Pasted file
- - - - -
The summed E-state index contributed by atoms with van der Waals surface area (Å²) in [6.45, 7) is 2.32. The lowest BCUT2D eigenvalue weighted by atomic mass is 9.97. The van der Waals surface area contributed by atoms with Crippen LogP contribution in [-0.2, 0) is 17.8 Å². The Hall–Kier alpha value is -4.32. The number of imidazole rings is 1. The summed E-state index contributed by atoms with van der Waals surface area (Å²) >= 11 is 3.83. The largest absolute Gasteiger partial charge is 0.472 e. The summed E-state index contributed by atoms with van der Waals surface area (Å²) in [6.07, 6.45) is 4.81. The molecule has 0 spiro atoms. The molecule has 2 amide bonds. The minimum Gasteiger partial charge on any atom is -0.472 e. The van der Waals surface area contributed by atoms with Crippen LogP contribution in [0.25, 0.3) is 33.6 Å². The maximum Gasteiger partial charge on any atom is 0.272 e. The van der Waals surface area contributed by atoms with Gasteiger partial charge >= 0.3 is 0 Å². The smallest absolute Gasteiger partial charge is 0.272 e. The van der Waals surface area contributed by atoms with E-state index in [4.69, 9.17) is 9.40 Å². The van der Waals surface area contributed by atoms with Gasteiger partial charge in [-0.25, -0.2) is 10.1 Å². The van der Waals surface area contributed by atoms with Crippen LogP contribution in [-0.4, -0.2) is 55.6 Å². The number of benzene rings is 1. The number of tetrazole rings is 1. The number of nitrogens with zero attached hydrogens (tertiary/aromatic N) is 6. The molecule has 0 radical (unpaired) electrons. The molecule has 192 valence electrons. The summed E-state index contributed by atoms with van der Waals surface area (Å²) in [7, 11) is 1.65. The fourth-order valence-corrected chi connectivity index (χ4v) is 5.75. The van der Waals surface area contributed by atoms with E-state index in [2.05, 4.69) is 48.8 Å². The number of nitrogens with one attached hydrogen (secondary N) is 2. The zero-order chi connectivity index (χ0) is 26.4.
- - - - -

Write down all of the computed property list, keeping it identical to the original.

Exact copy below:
The summed E-state index contributed by atoms with van der Waals surface area (Å²) in [6.45, 7) is 2.32. The lowest BCUT2D eigenvalue weighted by atomic mass is 9.97. The van der Waals surface area contributed by atoms with Crippen LogP contribution in [-0.2, 0) is 17.8 Å². The Hall–Kier alpha value is -4.32. The number of imidazole rings is 1. The summed E-state index contributed by atoms with van der Waals surface area (Å²) >= 11 is 3.83. The largest absolute Gasteiger partial charge is 0.472 e. The summed E-state index contributed by atoms with van der Waals surface area (Å²) in [6.07, 6.45) is 4.81. The molecule has 0 spiro atoms. The molecule has 2 amide bonds. The minimum Gasteiger partial charge on any atom is -0.472 e. The van der Waals surface area contributed by atoms with Crippen LogP contribution in [0.25, 0.3) is 33.6 Å². The maximum Gasteiger partial charge on any atom is 0.272 e. The van der Waals surface area contributed by atoms with Gasteiger partial charge >= 0.3 is 0 Å². The smallest absolute Gasteiger partial charge is 0.272 e. The van der Waals surface area contributed by atoms with E-state index in [4.69, 9.17) is 9.40 Å². The van der Waals surface area contributed by atoms with Gasteiger partial charge in [-0.25, -0.2) is 10.1 Å². The van der Waals surface area contributed by atoms with Crippen LogP contribution in [-0.4, -0.2) is 55.6 Å². The number of benzene rings is 1. The number of tetrazole rings is 1. The number of nitrogens with zero attached hydrogens (tertiary/aromatic N) is 6. The molecule has 0 radical (unpaired) electrons. The molecule has 192 valence electrons. The summed E-state index contributed by atoms with van der Waals surface area (Å²) in [7, 11) is 1.65. The fourth-order valence-corrected chi connectivity index (χ4v) is 5.75. The van der Waals surface area contributed by atoms with E-state index in [2.05, 4.69) is 48.8 Å². The number of nitrogens with one attached hydrogen (secondary N) is 2. The zero-order chi connectivity index (χ0) is 26.4.